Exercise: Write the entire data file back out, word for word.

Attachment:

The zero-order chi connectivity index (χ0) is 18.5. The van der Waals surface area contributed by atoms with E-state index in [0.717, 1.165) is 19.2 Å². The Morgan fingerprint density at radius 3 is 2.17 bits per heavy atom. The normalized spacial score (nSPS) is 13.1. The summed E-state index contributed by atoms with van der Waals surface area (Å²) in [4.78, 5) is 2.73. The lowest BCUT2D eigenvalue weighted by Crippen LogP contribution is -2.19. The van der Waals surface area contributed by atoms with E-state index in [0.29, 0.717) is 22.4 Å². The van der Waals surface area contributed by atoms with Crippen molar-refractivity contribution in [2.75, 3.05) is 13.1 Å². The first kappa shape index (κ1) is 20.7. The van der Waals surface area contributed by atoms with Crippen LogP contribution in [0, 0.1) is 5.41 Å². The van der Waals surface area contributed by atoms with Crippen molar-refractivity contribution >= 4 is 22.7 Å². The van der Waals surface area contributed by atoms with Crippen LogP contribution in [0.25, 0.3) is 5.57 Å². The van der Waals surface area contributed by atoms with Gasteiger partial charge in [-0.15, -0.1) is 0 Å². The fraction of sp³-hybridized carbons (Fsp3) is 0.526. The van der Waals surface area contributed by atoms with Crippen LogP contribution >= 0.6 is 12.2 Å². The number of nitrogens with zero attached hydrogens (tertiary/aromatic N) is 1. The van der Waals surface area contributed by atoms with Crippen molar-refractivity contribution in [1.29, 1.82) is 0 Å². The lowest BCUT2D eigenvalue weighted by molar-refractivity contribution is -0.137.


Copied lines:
The zero-order chi connectivity index (χ0) is 18.5. The van der Waals surface area contributed by atoms with E-state index in [0.717, 1.165) is 19.2 Å². The Morgan fingerprint density at radius 3 is 2.17 bits per heavy atom. The normalized spacial score (nSPS) is 13.1. The summed E-state index contributed by atoms with van der Waals surface area (Å²) in [4.78, 5) is 2.73. The lowest BCUT2D eigenvalue weighted by Crippen LogP contribution is -2.19. The van der Waals surface area contributed by atoms with E-state index in [0.29, 0.717) is 22.4 Å². The van der Waals surface area contributed by atoms with Crippen molar-refractivity contribution in [2.75, 3.05) is 13.1 Å². The first kappa shape index (κ1) is 20.7. The van der Waals surface area contributed by atoms with Crippen LogP contribution in [0, 0.1) is 5.41 Å². The van der Waals surface area contributed by atoms with Crippen molar-refractivity contribution >= 4 is 22.7 Å². The van der Waals surface area contributed by atoms with Crippen LogP contribution in [0.25, 0.3) is 5.57 Å². The van der Waals surface area contributed by atoms with Gasteiger partial charge in [-0.15, -0.1) is 0 Å². The fraction of sp³-hybridized carbons (Fsp3) is 0.526. The van der Waals surface area contributed by atoms with Crippen LogP contribution >= 0.6 is 12.2 Å². The number of nitrogens with zero attached hydrogens (tertiary/aromatic N) is 1. The van der Waals surface area contributed by atoms with Crippen molar-refractivity contribution in [1.29, 1.82) is 0 Å². The lowest BCUT2D eigenvalue weighted by molar-refractivity contribution is -0.137.